Entertainment Music 03 Apr 2019 Rapper’s delig ...

Rapper’s delight

Published Apr 3, 2019, 12:00 am IST
Updated Apr 3, 2019, 12:02 am IST
Finally, Malayalam raps are finding their rhythm. It’s a good time for rappers and hip hop artistes in the state.

In 2004, when playback singer Jassie Gift threw some English lyrics accompanied by fast beats in between the Lajjavathiye song in the movie 4 The People, Malayalis didn’t catch it well. Though both the film and the song were hit, the four lines, “Watch on watch on watch on / Watch this dup dup dup style / I’m gonna dip dip dip it in your smile / Hold me baby just hold my hand forever and ever” might possibly be the most misunderstood and mispronounced (some intentionally) English lyrics till date. Jassie Gift was definitely not the only rapper or hip hop artiste in vogue at that time, but he has been the most popular one among Malayalis since then. But it didn’t do anything good for either Jassie or hip hop at that time.  

Street Academics Street Academic


Rap music is undeniably one of the most popular music genres, starting from the late 1970s. However, it came to the Indian musical scene very late. Ironically, Kerala, being very open to all progressive art, is yet to welcome rappers compared to other states. When artistes like Tupac Shakur and The Notorious B.I.G. ruled the world of rap, it inspired very few in Kerala. But interestingly, we have had rap artists like Rjv Ernesto of Street Academics, who started off in 1999. Still, Malayalis are yet to add rap to their playlists, even though we have a few great Malayali artistes who rap in Malayalam. Meanwhile, other music industries are heavily cashing in on this genre lately. Since the release of Gully Boy, people have started searching for raps on YouTube, says a poll.


In the recent years, young film directors and music composers have given space to rap and rap/hip hop music in their projects, a notable example being Nirmal Sahadev directorial Ranam. Fejo, who did a rap for the song Ayudhamedada, is one of the most recognisable rappers in Malayalam now. But according to Fejo, life of a Malayalam rapper wasn’t easy. He struggled a lot in the beginning and when he was not getting any recognition, he decided to do a rap song, Avasaram Tharu.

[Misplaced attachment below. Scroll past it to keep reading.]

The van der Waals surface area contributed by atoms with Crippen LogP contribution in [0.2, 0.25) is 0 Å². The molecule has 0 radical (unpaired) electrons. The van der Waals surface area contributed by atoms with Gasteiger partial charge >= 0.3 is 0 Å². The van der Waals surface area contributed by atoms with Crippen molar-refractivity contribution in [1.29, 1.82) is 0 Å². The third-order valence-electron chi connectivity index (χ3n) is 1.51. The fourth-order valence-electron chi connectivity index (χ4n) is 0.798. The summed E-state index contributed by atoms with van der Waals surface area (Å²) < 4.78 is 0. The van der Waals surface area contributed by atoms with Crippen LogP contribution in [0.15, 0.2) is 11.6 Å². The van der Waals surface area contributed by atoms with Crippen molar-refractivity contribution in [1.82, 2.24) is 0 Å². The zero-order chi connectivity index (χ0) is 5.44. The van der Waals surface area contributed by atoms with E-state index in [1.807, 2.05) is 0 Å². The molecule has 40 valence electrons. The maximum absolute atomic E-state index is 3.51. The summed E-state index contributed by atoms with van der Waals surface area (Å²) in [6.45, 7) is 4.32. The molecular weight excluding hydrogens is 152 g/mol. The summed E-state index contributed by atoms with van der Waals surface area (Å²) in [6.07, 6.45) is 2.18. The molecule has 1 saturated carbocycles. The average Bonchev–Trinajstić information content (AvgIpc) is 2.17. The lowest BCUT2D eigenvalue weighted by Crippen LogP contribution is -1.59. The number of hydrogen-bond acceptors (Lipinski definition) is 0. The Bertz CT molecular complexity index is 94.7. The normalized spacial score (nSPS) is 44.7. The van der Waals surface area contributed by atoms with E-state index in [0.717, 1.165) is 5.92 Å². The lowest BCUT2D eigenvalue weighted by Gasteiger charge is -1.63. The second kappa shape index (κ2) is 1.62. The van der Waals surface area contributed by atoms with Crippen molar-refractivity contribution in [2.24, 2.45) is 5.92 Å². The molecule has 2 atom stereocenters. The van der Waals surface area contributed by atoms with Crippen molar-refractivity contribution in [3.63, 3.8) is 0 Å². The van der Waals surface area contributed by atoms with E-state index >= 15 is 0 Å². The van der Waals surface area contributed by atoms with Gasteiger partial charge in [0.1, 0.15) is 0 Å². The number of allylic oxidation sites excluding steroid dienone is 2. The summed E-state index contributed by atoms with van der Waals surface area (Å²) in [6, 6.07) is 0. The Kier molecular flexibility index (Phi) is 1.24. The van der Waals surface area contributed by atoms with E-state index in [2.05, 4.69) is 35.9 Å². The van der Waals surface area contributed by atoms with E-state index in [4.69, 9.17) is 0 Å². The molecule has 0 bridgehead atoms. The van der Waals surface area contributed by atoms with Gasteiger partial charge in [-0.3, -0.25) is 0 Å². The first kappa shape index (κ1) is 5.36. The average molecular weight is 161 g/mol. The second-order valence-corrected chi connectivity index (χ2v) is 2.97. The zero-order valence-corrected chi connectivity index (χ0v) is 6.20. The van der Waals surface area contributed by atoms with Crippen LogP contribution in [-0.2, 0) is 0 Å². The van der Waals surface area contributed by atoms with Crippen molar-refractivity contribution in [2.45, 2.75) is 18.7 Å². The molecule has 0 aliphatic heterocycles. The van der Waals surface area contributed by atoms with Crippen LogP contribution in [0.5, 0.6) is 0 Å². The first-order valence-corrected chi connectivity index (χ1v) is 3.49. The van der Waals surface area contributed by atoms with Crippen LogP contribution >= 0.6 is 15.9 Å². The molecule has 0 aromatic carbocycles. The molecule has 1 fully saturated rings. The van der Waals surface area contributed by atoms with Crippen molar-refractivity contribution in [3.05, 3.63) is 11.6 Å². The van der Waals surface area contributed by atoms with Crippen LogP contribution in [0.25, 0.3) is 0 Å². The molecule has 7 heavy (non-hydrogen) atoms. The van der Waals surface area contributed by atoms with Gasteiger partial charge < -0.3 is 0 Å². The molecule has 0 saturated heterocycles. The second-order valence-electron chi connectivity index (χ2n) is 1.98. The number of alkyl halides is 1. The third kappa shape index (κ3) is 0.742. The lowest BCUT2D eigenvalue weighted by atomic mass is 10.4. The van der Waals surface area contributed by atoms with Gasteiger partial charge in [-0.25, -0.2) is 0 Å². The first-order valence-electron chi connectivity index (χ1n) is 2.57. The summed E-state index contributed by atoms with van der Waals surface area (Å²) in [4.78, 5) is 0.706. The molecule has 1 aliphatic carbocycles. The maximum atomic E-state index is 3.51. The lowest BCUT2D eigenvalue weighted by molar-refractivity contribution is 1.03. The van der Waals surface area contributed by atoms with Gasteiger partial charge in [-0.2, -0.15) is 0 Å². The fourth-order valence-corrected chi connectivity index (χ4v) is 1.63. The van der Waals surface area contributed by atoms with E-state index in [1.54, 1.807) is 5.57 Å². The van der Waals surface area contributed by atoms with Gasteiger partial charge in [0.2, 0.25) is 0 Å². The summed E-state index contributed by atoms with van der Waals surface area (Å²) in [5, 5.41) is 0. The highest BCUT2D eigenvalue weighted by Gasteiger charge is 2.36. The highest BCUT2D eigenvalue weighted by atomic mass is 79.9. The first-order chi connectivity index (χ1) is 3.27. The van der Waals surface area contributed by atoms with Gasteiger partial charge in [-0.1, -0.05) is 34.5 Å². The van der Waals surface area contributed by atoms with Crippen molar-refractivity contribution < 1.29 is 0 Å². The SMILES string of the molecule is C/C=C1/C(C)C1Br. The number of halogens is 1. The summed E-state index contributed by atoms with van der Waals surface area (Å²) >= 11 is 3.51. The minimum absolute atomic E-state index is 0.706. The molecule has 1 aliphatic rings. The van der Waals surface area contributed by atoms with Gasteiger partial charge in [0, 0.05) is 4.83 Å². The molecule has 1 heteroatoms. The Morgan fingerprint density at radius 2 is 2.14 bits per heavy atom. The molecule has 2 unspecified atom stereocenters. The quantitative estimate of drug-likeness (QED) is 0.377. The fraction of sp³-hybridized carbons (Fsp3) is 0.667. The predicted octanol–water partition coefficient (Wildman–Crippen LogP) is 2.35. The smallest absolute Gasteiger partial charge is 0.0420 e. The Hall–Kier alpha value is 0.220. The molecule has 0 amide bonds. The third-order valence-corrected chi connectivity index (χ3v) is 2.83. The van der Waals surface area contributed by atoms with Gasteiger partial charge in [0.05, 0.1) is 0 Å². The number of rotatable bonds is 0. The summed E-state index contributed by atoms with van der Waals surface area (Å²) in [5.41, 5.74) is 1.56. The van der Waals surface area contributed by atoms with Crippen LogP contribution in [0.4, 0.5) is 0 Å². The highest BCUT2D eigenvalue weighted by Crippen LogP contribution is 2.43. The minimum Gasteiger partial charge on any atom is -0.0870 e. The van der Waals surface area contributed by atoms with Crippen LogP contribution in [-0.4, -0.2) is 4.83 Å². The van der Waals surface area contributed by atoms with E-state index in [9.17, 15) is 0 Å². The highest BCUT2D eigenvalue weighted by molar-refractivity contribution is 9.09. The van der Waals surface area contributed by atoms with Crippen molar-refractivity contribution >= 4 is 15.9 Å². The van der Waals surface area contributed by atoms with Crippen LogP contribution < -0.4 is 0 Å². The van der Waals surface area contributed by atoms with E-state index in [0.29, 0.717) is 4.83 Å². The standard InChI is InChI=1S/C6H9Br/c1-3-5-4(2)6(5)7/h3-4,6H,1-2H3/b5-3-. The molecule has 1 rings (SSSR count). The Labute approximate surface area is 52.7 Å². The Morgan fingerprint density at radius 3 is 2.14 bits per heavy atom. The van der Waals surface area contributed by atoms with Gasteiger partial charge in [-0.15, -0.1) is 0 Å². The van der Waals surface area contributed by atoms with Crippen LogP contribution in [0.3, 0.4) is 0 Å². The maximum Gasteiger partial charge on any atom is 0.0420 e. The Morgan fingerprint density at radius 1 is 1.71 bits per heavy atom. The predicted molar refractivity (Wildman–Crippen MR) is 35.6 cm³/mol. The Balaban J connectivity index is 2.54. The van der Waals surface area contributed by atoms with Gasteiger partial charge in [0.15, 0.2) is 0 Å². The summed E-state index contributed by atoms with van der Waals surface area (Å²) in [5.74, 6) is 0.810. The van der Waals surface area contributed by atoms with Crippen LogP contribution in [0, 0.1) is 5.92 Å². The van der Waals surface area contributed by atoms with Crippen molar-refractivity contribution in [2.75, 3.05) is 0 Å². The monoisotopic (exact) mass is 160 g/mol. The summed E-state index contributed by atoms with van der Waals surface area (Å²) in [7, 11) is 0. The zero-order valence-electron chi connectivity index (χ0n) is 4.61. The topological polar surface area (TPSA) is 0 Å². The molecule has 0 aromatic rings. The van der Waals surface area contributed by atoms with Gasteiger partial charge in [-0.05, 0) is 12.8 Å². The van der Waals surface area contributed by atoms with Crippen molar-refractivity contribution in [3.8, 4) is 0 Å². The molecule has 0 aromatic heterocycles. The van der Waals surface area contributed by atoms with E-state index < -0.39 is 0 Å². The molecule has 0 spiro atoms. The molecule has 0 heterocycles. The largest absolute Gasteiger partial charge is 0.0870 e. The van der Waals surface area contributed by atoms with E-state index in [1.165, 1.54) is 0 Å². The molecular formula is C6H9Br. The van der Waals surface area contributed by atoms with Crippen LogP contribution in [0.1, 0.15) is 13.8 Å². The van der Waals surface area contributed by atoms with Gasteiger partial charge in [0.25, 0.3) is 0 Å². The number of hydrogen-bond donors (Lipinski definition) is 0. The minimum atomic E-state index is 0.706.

“I used to write lyrics and rap during my academic years and always wanted to get into the music industry. But I knew it would not be a cakewalk in our part of the world (it is still not, to an extent). When I quit and started making music, people were shell shocked. Those who had never heard of this genre obviously made fun of me, but I had expected it and I made sure I was on the right track by working hard on the themes and beats that I write and yeah, now I am getting some recognition among young people. One of the biggest breaks in my career was working with Raftaar, the popular rapper.”


At a time when most Malayalis had not heard of rapping, Fejo took the risk of rapping, not in English, but in Malayalam. Aparaada Panka, in Maradona, was yet another hit by Fejo. His latest projects include upcoming movies Athiran and Jim Boom Ba.

Rameez Musthafa, popularly known as RZee, is another rapper who came to limelight by composing indie songs based on socio-political issues. Songs like Munnariyippu proved his potential, but RZee believes Malayalam rappers are yet to get the credit they deserve. “Here, people have misconceptions about rap songs and those who sing or listen to it are not accepted. But most of them are not aware of the lyrics that we use. In my opinion, rap music is the best and simplest way of expressing one’s emotions.


The age-old poems, proverbs were all the predecessors of modern rap. But we cannot just blame the audience. It will take time.”   

Young directors are giving opportunities to Malayalam rappers, according to RZee. He has done rap music in films like Adi Kapyare Koottamani, Jacobinte Swargarajyam, and Comrade in America. Razee’s latest songs could be heard in Neeraj Madhav’s upcoming movie Ennile Villain. “Once the rappers get enough support, enough sponsorships and acceptance, there will be the only way for them, which is forward,” he adds.


Talking about the growth of hip hop and rap culture in Kerala, one of the forerunners who helped popularise it is Street Academics, the collective of rappers based out of various districts in the State. Vivek Radhakrishnan (V3K) of Street Academics, who has been with the collective since their inception, say rappers and hip hop artistes in Kerala got a break only in the late 2000s.

“We were not short of blessed rappers or hip hop artists. The thing is, Malayalis hesitated in accepting them. The social setup and electronic media helped a lot.”


“Though Street Academics was an idea put forward by Rjv Ernesto in 1999, we could become a professional band or collective only in 2009. Since then, I think we have had a certain audience who are ardent followers of this genre. Rap is actually poetry in a modern way. Sometimes, people are exposed to bad raps, especially those with no poetry in them. We have too many rappers and very few poets. In our raps, we usually talk about our surroundings and what’s happening around. Listeners are able to connect with them.  If it connects with them, rap is the best medium to sing your heart out,” Vivek says.